Rwanda slams France for 'downplaying' genocide

12th November 2004, Comments 0 comments

KIGALI, Nov 11 (AFP) - Rwandan lawmakers are studying a bill that accuses France of "misunderstanding and downplaying" the 1994 genocide in which, according to Kigali, about one million people, mostly minority Tutsis, were killed.

KIGALI, Nov 11 (AFP) - Rwandan lawmakers are studying a bill that accuses France of "misunderstanding and downplaying" the 1994 genocide in which, according to Kigali, about one million people, mostly minority Tutsis, were killed.

The draft law paves the way for the creation of a commission to examine France's role in the 100-day killing spree that was masterminded and carried out by a Hutu government that enjoyed strong support from Paris.

The text of the bill explains that the commission will in particular look at "the role France had and continues to have in ... misunderstanding and downplaying the 1994 genocide ... by fighting the government set up after the genocide."

The bill was approved by cabinet in July but its text has only just been made public.

Rwanda's Tutsi-led government, in power since July 1994, has frequently accused Paris of having trained and armed those who carried out the genocide, who were mostly from the Hutu community that makes up 84 percent of Rwanda's population.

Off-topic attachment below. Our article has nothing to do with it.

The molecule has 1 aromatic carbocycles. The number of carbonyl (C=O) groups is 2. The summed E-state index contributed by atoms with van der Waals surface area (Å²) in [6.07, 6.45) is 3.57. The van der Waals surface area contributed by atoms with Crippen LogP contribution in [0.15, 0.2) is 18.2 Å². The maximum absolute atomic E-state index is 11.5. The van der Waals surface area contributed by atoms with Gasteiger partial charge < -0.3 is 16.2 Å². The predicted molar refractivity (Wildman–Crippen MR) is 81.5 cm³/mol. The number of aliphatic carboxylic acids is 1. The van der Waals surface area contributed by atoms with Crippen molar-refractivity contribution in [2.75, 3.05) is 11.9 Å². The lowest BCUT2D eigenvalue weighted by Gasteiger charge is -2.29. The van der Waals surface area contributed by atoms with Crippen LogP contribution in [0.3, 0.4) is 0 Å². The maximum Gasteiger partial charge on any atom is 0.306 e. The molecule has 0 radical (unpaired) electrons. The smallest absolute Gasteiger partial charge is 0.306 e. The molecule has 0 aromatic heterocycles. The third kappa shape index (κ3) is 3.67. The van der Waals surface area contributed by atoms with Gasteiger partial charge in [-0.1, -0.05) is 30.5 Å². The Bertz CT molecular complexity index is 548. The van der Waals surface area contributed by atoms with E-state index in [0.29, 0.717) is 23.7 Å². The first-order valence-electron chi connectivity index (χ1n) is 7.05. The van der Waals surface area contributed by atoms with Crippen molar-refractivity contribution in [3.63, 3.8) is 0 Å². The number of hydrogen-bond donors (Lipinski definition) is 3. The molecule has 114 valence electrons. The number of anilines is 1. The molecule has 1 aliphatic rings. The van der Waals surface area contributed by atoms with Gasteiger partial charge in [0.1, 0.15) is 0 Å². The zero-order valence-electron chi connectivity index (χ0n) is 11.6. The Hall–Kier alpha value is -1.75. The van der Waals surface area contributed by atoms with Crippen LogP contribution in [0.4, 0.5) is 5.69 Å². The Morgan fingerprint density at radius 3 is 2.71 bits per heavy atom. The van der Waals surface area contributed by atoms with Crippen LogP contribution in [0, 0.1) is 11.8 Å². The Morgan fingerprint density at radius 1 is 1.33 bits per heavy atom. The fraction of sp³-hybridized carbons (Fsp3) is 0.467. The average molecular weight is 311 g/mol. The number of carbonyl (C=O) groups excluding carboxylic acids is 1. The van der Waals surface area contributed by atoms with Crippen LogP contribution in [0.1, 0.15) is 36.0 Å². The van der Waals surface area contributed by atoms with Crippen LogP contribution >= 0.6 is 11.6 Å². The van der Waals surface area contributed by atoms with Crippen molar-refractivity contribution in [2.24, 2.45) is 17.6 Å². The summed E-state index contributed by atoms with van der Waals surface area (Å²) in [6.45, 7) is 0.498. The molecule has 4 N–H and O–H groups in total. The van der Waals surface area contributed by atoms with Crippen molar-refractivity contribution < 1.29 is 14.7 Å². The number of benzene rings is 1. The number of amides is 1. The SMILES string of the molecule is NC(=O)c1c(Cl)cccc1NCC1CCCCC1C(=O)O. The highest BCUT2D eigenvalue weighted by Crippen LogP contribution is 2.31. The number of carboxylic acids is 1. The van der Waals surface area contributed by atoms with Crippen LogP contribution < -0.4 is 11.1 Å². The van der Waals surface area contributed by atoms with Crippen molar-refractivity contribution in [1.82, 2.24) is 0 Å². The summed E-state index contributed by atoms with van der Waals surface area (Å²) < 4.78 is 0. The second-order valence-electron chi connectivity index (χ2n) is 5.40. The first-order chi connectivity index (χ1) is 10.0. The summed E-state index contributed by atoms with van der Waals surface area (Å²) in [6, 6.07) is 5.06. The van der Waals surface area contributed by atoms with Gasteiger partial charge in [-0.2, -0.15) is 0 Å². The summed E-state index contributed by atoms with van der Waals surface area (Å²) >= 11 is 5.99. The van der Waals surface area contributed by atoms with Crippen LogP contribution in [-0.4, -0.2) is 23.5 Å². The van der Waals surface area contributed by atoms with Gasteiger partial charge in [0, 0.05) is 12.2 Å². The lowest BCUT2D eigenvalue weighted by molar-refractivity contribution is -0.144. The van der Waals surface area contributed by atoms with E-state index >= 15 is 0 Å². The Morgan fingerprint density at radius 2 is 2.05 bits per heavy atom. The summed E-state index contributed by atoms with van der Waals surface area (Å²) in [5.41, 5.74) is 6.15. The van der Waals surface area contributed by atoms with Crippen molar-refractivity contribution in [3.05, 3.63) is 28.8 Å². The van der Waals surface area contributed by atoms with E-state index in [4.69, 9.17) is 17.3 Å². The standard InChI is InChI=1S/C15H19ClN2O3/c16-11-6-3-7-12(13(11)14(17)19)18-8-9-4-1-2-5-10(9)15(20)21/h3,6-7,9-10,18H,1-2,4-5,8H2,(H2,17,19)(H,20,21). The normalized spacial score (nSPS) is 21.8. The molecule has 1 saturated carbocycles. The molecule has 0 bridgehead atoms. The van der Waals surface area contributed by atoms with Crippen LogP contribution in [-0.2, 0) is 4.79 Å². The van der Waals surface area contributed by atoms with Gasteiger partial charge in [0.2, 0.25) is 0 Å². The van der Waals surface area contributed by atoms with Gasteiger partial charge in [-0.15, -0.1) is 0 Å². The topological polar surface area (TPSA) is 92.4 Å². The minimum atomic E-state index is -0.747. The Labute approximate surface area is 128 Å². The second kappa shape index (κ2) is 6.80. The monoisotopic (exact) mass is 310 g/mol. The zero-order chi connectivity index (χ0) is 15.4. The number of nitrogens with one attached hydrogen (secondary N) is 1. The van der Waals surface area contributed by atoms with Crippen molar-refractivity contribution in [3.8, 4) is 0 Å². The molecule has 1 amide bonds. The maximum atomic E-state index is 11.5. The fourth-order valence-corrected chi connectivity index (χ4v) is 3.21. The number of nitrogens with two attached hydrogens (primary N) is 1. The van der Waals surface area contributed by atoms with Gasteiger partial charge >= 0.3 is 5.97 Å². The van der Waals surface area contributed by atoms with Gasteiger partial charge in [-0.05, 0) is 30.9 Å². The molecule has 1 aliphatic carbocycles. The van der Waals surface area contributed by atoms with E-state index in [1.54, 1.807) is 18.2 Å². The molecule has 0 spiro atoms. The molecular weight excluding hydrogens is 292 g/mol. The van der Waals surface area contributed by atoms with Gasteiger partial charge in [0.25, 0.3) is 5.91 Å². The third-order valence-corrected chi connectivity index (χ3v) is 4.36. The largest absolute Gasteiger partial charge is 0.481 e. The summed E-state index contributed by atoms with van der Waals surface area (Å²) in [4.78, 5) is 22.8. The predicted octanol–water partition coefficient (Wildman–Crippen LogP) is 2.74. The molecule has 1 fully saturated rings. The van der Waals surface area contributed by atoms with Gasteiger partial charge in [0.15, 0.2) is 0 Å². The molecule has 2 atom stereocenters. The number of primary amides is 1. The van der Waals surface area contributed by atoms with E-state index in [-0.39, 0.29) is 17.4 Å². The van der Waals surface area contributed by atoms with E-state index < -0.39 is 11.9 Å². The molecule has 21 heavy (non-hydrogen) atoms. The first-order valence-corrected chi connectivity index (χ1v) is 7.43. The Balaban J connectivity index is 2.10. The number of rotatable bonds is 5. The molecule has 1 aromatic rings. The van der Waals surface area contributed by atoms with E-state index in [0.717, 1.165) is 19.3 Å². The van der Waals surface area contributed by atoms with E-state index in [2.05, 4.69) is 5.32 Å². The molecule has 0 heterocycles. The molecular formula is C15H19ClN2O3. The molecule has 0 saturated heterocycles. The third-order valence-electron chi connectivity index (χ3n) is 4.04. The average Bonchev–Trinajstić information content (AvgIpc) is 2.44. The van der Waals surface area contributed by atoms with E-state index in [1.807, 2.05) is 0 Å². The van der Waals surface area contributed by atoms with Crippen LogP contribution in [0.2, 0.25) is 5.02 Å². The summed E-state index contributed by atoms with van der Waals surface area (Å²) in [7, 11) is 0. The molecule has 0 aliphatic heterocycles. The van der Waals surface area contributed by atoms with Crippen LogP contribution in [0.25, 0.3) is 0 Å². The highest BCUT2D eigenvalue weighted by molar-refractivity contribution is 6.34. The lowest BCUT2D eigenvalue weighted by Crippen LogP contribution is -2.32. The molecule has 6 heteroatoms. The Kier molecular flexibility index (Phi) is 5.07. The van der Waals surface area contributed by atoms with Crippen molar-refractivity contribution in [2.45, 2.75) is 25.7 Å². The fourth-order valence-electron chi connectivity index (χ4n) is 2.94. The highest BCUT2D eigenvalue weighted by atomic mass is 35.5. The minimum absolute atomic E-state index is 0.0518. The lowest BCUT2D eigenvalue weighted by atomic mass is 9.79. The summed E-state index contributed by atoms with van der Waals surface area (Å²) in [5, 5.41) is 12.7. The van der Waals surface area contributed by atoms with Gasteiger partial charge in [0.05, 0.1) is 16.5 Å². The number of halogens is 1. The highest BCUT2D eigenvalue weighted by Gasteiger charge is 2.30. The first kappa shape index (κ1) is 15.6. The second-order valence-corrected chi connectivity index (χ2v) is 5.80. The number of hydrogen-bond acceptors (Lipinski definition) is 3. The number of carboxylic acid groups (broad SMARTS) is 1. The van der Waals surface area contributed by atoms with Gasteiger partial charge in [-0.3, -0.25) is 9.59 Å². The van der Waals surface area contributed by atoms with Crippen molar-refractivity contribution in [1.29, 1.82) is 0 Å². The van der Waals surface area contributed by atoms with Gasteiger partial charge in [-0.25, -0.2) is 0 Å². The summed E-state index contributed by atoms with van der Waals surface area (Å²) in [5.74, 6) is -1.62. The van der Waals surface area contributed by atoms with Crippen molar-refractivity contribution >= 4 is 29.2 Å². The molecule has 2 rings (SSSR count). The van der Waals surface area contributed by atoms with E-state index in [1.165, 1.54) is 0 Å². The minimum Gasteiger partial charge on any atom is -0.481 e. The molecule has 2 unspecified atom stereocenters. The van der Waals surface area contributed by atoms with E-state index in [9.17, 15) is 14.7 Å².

France has always denied any involvement in the Rwanda massacres, and a French parliamentary commission in 1998 cleared France of responsibility for the genocide while admitting to "strategic errors".

The draft law, prepared by Rwanda's justice ministry, is currently being debated in parliament's National Unity and Human Rights Committee.

France's ambassador to Rwanda, Dominique Decherf, told AFP "the time has come to look at this period dispassionately."

"Franco-Rwandan relations will not be blocked because of what happened 10 years ago. We have to move forward, and both sides agree on this," he added.

"This commission of enquiry was presented to me not as a polemical thing, but as a scientific one," said the ambassador, adding that he was ready to collaborate with the commission.

But another diplomat posted to Kigali described the commission as "very aggressive."

"In the outline of its objectives, we see very clearly in what direction the inquiry will be led. The aim is to bring France to justice. This goes against the easing of relations between the two countries over the last four months," he added.

Of all the countries accused of having played a role in the genocide, France is alone in not having apologised or asked forgiveness from the Rwandan people.

© AFP

Subject: French News

0 Comments To This Article